The Man Who Loved Islands by DH Lawrence

The Man Who Loved Islands by DH Lawrence
from The Virgin and the Gipsy & Other Stories (Wordsworth Classics, 2004)

I’m in equal parts fascinated and annoyed by this short story. Fascinated because DH Lawrence does paint a clear picture of a man living on an island and how he gets along with it and it’s a splendid use of words and I really enjoy the writing. Annoyed because it feels as if it’s a really long metaphor for something, and I can’t for the life of me figure out what it is.

The story is about a man who, as the title says, loves islands. He’s infatuated with the idea of owning one for himself and eventually manages to rent one. The man moves there with a number of staff to keep him company and for a while, he’s content and happy. Then things start falling apart, people leave or he drives them away.

He moves to a smaller island, with only a couple of people to keep him company, and for a while that’s fine as well, but eventually, it goes the same way. Finally, he ends up on a tiny island with no connections and nothing but a cat and some sheep to keep him company.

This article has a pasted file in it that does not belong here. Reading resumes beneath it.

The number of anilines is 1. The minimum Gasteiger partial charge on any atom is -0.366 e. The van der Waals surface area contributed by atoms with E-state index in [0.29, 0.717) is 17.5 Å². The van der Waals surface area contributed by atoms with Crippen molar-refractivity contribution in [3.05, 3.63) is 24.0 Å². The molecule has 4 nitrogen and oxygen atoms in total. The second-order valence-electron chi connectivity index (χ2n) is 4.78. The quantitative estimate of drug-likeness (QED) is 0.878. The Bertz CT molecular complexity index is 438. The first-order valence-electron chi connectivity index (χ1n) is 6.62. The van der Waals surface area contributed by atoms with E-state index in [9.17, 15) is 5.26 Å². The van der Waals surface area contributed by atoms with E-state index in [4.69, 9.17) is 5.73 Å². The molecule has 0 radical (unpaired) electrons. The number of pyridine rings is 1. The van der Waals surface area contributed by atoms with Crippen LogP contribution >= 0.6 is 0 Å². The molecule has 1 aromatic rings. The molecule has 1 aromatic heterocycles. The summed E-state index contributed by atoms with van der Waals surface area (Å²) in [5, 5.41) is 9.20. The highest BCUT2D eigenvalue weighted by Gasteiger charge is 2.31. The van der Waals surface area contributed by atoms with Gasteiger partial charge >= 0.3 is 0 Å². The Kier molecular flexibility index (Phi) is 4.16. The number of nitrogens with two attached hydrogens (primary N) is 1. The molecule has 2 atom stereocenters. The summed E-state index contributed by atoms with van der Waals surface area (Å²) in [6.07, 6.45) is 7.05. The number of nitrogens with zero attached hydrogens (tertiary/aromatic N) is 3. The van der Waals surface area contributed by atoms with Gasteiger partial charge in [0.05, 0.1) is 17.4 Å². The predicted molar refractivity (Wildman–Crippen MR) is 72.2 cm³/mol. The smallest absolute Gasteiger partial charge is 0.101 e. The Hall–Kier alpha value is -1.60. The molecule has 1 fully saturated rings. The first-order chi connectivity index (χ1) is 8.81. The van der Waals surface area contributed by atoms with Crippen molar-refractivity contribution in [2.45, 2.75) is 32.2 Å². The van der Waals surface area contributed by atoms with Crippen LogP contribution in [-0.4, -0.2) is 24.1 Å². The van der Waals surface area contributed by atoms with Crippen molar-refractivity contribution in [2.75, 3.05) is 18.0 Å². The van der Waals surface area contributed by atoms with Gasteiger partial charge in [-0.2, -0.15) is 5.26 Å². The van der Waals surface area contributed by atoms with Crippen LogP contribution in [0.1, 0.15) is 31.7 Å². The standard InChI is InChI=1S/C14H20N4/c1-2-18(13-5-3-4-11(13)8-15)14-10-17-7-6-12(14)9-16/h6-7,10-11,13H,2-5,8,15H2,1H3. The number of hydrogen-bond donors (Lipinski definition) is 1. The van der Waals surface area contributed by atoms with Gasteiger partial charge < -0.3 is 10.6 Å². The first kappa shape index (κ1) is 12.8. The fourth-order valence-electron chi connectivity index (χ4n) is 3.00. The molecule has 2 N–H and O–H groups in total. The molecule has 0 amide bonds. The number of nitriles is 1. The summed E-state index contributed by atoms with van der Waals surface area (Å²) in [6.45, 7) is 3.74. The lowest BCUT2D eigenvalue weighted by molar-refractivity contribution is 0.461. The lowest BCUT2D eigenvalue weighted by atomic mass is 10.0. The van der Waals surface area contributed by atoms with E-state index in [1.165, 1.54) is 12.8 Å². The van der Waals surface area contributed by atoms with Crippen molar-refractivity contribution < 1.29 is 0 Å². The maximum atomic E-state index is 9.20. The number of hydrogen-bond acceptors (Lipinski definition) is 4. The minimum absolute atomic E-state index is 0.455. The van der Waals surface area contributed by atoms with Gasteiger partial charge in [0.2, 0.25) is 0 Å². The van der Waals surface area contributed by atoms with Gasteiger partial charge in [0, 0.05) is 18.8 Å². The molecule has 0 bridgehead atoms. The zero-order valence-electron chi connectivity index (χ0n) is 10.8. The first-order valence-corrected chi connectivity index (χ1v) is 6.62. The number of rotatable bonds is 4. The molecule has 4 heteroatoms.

Except that also doesn’t make him happy, it rather makes him paranoid and not just a hermit but a hermit who has lost his mind and doesn’t eat or sleep properly and cowers in his hut and is relieved when the cat decides to not come for her porridge in the morning.

It’s a strange story, but oh the scenery porn that man can write! Coming from Bohuslän in Sweden, famous for rocky islands off the coast, I can relate to the geography in the story … in a way. I didn’t grow up on one of those islands, but they were never very far away. Being a loner myself, I can also relate to the man, except I would be distraught if my feline companion didn’t turn up one day and go looking for her. But still.

Having exactly what you want doesn’t always mean you’ll be happy. Being alone might not make you happy either. Maybe a middle ground is that which should be aimed for? Is that what it’s about? Anyway. I don’t have the book here, or I would give an excerpt. Maybe I’ll come back to the post and add it later. DH Lawrence’s way with trees and craggy rocks and rolling waves is spectacular, even if the actual story is a bit strange.

This is my fifth review for the DH Lawrence Challenge 2010.

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